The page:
CERJAN, General Paul G. (Ret.) 72, passed away at his home in Valrico, on Sunday, April 17th, 2011. He is survived by his wife Patricia, of 48 years, along with son Col. Robert and Heidi Cerjan, David, and Timothy as well as two grandchildren, Christopher and Meghan. Born to George and Elizabeth Cerjan, he was raised with his brother, Steve, in Rome, NY. He attended the United States Military Academy, West Point that began a 34-year military career with the United States Army. Paul served in seven different U.S. Army divisions, rising to the rank of Lieutenant General. Key military assignments included serving as the President of the National Defense University, Deputy Commander in Chief, U.S. Army, Europe and Seventh Army, Commanding General, 21st Theater Army Area Command, U.S. Army, Europe, Commandant of the Army War College, Assistant Division Commander for Support, the 10th Mountain Division at Fort Drum, NY, Executive Officer for the Supreme Allied Commander Europe, and Director of the High Technology Test Bed for the 9th Infantry Division in Ft. Lewis, WA, Commander 7th Engineer Brigade, 3rd Infantry Division G3 and Battalion Commander, 10th Engineer Battalion. He served two combat tours in Vietnam with 1st Cavalry Division and 101st Airborne Division. He earned a Master of Science degree in Construction Management from Oklahoma State University and a Bachelor of Science in Engineering from the United States Military Academy, West Point. He attended the U. S. Army War College, as well as the Senior Government Leaders Course at Harvard University. He was a Registered Professional Engineer, Commonwealth of Virginia. His awards and decorations include the Distinguished Service Medal, Defense Superior Service Medal, Legion of Merit (with 2 Oak Leaf Clusters), Distinguished Flying Cross, Bronze Star Medal (with 3 Oak Leaf Clusters), Ranger Tab and Parachutist Badge. Following retirement from the U.S. Army in 1994, General Cerjan continued to work, first for Loral Corp., then Lockheed Martin. He served as President of Regent University in Virginia Beach, VA from 1998, until his departure in 2000. Afterwards, he and Mrs. Cerjan moved to Valrico. During the past 11 years, Paul continued his service and support to U.S. and Allied service members around the world through work at Kellogg, Brown and Root, L-3 Communications and Agility Logistics. As a civilian in 2004, he spent a year living in an active Iraqi combat zone serving U.S and Coalition Forces. General Cerjan’s exemplary leadership was an inspiration wherever he was assigned. He believed in not just impacting the lives of officers, soldiers and customers, but their families and communities. He worked tirelessly to ensure the highest standards of service and leadership. A caring and inspired leader, he loved people, loved soldiers, loved to train, to coach, to teach and mentor. He always led by personal example and from the front. He will be cherished for the joy he felt while spending time with his family, and for his pride in his children and grandchildren. They celebrate his life and know he has passed on to Glory with the Lord. General Cerjan will be interred with full military honors at Arlington National Cemetery, date TBD. He went with his boots on. Well Done – Be Thou at Peace. Stowers Funeral Home, Brandon (Click HERE for original article)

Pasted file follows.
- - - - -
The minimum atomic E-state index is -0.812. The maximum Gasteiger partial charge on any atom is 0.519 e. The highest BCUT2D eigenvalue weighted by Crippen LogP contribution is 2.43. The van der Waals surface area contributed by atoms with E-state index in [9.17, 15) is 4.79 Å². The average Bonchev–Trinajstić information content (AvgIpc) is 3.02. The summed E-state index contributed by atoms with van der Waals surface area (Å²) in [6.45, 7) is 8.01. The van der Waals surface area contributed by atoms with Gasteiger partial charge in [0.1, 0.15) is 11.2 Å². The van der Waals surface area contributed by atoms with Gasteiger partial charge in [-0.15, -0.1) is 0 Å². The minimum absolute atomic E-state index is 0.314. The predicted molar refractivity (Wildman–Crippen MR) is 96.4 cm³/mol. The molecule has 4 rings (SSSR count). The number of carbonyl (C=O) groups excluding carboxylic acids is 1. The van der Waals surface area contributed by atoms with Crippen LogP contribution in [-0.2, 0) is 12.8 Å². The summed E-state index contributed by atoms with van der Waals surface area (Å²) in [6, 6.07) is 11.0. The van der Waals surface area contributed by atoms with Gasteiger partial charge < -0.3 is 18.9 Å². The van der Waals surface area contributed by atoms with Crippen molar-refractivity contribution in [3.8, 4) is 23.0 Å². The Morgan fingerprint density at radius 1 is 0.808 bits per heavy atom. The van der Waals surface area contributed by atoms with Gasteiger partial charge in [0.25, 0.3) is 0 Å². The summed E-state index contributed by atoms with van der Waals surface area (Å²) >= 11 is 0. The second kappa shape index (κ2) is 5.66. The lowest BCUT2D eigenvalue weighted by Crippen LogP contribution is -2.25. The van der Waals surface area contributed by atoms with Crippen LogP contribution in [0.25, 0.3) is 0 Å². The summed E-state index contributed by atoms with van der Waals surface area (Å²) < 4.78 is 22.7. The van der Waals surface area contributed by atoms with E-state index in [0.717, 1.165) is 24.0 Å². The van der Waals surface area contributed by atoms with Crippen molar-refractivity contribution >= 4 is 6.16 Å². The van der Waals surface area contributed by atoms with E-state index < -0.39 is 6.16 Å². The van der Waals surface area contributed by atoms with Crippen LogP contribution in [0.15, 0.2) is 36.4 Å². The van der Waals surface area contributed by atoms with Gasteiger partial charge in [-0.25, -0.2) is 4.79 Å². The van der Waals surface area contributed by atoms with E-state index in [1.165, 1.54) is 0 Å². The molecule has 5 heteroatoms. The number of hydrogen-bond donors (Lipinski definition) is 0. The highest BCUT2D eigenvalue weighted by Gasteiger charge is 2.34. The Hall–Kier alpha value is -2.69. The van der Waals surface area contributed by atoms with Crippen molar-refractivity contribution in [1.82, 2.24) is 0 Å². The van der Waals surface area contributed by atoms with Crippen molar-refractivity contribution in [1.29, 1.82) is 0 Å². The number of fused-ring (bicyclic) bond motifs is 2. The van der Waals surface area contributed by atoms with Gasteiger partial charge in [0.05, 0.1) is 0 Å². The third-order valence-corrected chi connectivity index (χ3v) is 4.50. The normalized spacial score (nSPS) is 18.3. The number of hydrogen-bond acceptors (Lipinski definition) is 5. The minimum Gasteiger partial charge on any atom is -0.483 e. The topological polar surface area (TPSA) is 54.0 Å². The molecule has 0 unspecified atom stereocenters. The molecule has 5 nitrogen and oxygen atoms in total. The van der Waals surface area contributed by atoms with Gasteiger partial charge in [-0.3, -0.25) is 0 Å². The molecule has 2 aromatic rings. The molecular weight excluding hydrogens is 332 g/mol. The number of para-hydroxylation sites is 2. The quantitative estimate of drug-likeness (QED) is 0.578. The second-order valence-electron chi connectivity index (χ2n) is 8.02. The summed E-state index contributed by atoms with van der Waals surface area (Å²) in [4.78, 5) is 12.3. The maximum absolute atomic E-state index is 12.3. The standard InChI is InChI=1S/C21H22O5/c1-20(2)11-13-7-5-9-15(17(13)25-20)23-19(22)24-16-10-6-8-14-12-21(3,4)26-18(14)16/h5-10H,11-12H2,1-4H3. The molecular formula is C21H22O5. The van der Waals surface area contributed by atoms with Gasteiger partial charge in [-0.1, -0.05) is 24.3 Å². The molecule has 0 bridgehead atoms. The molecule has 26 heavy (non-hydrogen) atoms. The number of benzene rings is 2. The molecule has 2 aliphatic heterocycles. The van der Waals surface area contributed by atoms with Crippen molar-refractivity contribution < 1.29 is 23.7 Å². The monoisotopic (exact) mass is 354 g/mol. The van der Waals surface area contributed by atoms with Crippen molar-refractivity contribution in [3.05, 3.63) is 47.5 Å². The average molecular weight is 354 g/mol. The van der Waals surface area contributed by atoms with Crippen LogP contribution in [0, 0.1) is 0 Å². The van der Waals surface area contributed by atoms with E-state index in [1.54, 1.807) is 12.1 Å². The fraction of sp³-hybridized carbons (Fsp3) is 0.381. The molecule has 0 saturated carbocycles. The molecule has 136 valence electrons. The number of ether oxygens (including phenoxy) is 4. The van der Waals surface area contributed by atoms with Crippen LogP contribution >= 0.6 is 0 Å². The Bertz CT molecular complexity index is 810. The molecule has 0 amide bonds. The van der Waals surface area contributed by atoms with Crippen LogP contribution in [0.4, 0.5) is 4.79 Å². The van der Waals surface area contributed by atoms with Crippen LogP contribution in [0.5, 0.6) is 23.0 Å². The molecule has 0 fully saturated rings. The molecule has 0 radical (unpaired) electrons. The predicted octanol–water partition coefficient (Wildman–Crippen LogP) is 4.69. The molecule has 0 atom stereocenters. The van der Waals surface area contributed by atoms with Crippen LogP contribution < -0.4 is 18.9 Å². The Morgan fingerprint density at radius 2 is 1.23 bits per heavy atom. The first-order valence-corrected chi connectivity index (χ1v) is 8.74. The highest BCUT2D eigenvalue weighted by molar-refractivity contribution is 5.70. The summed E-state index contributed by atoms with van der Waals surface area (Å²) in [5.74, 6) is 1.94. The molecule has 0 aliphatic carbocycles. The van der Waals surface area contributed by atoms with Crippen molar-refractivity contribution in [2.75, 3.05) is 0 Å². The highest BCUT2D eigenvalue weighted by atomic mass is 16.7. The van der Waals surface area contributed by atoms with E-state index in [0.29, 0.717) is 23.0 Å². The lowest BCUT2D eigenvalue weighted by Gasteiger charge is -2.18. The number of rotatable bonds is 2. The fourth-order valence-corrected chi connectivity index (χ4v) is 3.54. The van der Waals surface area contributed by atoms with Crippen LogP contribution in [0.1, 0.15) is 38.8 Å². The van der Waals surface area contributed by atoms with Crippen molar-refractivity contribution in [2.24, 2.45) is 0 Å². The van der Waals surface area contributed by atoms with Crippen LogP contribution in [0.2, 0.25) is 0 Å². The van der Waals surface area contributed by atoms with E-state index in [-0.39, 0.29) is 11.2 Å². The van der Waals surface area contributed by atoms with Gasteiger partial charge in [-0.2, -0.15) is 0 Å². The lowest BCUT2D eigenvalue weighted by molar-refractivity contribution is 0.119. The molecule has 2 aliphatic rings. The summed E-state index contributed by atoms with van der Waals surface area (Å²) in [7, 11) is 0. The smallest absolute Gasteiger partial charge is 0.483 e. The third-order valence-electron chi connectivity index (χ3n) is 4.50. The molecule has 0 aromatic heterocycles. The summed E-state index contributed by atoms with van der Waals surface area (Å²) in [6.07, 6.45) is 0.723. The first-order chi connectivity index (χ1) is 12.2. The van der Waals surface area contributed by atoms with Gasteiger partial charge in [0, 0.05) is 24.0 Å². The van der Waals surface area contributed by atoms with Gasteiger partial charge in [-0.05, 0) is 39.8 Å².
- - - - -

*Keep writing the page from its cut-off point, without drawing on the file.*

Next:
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2 Comments

  1. Comment by Former Army SGT Mike Alberts:

    I was talking to my girlfriend and telling her stories of my days at the U.S. Army War College and how honored I was to be pulled from the base MP Unit to work for LG Paul Cerjan (at the time the Commandant of the War College. I can not say enough kind and respectful words about Paul Cerjan. He was a kind, caring and honorable man who made me feel honored to have served in the Army. I worked for him and Cpt Mason Thornal back in 1990-1991.
    What a great man! RIP General Cerjan

  2. Ping from You Want Him on That Wall:

    [...] years ago I spent four days with retired Lieutenant General Paul Cerjan in a leadership training class. The first day he gave me an assessment of my strengths and [...]